Women and Girls in Scouting America: A Historical Overview

Jun 27, 2024

The Boy Scouts of America (BSA), as it has formerly been known, has a long and storied history. Contrary to the perceptions of many, the national organization — which has historically played a major role in the very development of American culture and values as we know them today — has always existed in a state of evolution and growth. Throughout the late twentieth and early twenty-first centuries, it has undergone significant changes to become more inclusive of the adult staff and volunteers that drive its programming as well as of Scouts and their families. 

Among the most notable developments over this period have been the decision to welcome young females into specialty programs like Venturing and Exploring as well as the move to let girls join Boy Scouts (the program for children aged 11–17) and Cub Scouts (for children aged 5–10). The latter policy led to the Boy Scouts name change of its program for tweens and teens to Scouts BSA. Now, starting in February of 2025, the entire organization will become Scouting America to reflect its commitment to serving all genders in all programs.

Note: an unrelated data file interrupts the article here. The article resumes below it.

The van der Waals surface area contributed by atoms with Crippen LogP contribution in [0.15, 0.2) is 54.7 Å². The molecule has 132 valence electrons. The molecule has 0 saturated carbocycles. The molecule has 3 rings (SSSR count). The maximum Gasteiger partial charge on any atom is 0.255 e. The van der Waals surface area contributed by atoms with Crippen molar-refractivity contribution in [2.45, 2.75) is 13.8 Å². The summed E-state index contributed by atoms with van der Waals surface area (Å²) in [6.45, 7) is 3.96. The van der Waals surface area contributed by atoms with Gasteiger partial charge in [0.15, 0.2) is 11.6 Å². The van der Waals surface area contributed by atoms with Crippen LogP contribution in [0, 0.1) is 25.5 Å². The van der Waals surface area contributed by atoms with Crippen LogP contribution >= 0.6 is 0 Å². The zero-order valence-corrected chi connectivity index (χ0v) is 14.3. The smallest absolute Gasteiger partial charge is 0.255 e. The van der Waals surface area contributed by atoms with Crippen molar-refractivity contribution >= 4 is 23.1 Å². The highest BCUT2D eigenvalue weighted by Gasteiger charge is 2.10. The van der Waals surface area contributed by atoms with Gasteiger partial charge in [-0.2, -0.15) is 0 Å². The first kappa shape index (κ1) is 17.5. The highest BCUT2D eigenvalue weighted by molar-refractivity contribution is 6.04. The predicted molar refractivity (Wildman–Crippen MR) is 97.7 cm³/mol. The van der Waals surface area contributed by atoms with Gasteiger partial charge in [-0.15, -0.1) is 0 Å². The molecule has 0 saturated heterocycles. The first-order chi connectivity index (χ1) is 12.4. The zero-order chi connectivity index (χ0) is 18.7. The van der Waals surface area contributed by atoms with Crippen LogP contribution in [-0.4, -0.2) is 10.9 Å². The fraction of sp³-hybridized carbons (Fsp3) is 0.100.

Yet what many Americans don’t realize is that both girls and women have played important roles in Scouting for nearly a century, and that recent organizational changes are simply a natural progression of those long in the making.

Here’s what everyone should know about the history and roles of women and girls in Boy Scouts organizations and programming.

The History of Women in Scouting: Early Involvement

From its inception, countless women have given their time and talent in support of Boy Scouts of America.

Auxiliary and Leadership Roles

Since the early days of the then-named BSA, women have played essential supporting roles as leaders and volunteers. During the early 20th century, women often participated through auxiliary social groups that facilitated Scouting activities, fundraising, and event planning.

For example, in 1930, the Cub Scouts program was formed, and women served as Den Mothers in partnership with Den Chiefs. In 1967, these titles were changed, and both men and women could be Den Leaders. For 30 years, this was the only leadership role open to women.